Is this the most successful release of a jihadist video ever?

The release of the video Salil al-sawarim (SaS) by ISIS’s media department al-Furqan over the weekend demonstrated the sophistication of the jihadist use of social media to disseminate their video content. Al-Furqan’s sister department, al-I’tasimu had announced the release of the fourth instalment of Sas on Twitter on Saturday noon, March 17, 2014. A few hours later, it was published via al-I’tasimu’s high-profile Twitter account and the tier-one jihadist forums. The first three Salil al-sawarim videos had been very popular, high quality edited and showed a mix of extreme obscene violence and ideology at play.

This is the first part of the brief glimpse into the data collected on Twitter revolving around the  #صليل_الصوارم_الرابع Ali Fisher and Nico Prucha explore the data networks and outline in brief terms the ideological bearings at play. For a second post we will provide the readers with a more in depth analysis, outlining the context of this video in the jihadist virtual as well as the greater ideological cluster at play.

In the first twenty four hours after Sas (“The Clanging of the Swords”) was posted on YouTube the was viewed 56,998 times with an average user watching a little over 17 minutes of the hour long film. This means that collectively YouTube users spent the equivalent of 686 days watching this one video. It has subsequently been reposted a number of times on YouTube, and was published on other file sharing sites such as archive.org and links for download were broadcast via justpaste.it. It was published in different sizes and formats. A high-definition format, about one gigabyte in size, carries death and mayhem to the home and portable cinemas worldwide.

As of writing this post, the YouTube video has been viewed 124,704 times with 4,204 likes and 491 dislikes.

Delivering high levels of views in the first day after publication takes coordination across a range of social media channels. This briefing analyses that spread of information, and shows:

  • The volume of tweets about the video release.
  • An estimate of the size of the network which shared word of the video release.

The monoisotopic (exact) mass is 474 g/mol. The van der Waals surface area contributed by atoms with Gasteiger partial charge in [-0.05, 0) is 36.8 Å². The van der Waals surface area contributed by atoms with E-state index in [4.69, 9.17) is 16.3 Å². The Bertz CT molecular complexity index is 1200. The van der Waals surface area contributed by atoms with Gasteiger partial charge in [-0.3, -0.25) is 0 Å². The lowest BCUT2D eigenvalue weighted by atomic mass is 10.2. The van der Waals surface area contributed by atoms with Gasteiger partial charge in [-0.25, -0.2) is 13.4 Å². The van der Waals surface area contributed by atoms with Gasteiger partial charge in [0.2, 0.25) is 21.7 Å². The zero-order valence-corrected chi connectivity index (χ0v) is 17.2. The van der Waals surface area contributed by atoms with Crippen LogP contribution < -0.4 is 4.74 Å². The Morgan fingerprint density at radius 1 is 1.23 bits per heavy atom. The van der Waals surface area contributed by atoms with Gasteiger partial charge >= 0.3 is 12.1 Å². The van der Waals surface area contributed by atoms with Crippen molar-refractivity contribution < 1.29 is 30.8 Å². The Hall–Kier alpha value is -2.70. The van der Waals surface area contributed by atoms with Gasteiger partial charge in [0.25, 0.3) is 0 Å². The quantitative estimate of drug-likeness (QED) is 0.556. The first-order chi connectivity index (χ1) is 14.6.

• The users most frequently mentioned in connection with the video.
  • The key actors in the Twitter network that allowed word of the video release to spread rapidly.
  • The platforms that users utilised to tweet.
  • The prominent languages used to spread word of the video release.


This shows:

  • Jihadist groups have become increasingly sophisticated in their use of social media and mobile technologies.
  • The release of the video on a Saturday may have been a deliberate strategy to pick the day when those employed to challenge or disrupt the propagation of information about the video were least likely to be available.
  • Information is shared through a resilient and dispersed network. This network has sufficient interconnection and redundancy to continue to operate despite the current level of account suspensions.

The video

In short the approximate one-hour long video is a mix of implementing ideological principles and executing framed enemies. The film starts with several ISIS Mujahideen who tear up their Kosovar passports and burn these. A ring leader outlines the principles of the true Islamic state citizenry in fluent Arabic – an element that was just recently broadcast in two al-Furqan videos where several international fighters tore up their passports to declare their identity and belonging to the Islamic State and not to some vassal or Crusader state entity. The opening of the video enforces the connection of Syria and Iraq: ISIS armed car convoys parading in cities such as Homs, Raqqa, switching to Fallujah where a drone, possibly an Parrot AR.Drone iPad controlled remote aircraft, is flown above the convoy, proving the audience with a 360 angle view of the city and the jihadi boots on the ground.